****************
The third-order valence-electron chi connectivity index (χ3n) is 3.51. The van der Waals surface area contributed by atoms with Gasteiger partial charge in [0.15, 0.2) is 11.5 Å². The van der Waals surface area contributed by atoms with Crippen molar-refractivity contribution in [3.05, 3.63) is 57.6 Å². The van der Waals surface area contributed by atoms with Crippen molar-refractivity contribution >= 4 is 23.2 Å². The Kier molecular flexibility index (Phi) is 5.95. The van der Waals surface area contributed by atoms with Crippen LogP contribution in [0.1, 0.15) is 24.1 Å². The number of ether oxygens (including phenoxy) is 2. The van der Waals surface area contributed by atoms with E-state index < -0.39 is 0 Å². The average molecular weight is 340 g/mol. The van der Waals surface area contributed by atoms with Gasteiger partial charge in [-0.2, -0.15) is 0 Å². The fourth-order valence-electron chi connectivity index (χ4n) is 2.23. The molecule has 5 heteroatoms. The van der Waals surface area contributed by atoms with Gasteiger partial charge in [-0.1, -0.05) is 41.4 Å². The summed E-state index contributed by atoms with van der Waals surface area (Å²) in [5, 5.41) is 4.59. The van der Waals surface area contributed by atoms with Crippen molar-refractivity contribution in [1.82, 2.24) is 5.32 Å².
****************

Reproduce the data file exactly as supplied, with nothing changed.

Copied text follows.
The third-order valence-electron chi connectivity index (χ3n) is 3.51. The van der Waals surface area contributed by atoms with Gasteiger partial charge in [0.15, 0.2) is 11.5 Å². The van der Waals surface area contributed by atoms with Crippen molar-refractivity contribution in [3.05, 3.63) is 57.6 Å². The van der Waals surface area contributed by atoms with Crippen molar-refractivity contribution >= 4 is 23.2 Å². The Kier molecular flexibility index (Phi) is 5.95. The van der Waals surface area contributed by atoms with Crippen LogP contribution in [0.1, 0.15) is 24.1 Å². The number of ether oxygens (including phenoxy) is 2. The van der Waals surface area contributed by atoms with E-state index < -0.39 is 0 Å². The average molecular weight is 340 g/mol. The van der Waals surface area contributed by atoms with Gasteiger partial charge in [-0.2, -0.15) is 0 Å². The fourth-order valence-electron chi connectivity index (χ4n) is 2.23. The molecule has 5 heteroatoms. The van der Waals surface area contributed by atoms with Gasteiger partial charge in [-0.1, -0.05) is 41.4 Å². The summed E-state index contributed by atoms with van der Waals surface area (Å²) in [5, 5.41) is 4.59. The van der Waals surface area contributed by atoms with Crippen molar-refractivity contribution in [1.82, 2.24) is 5.32 Å².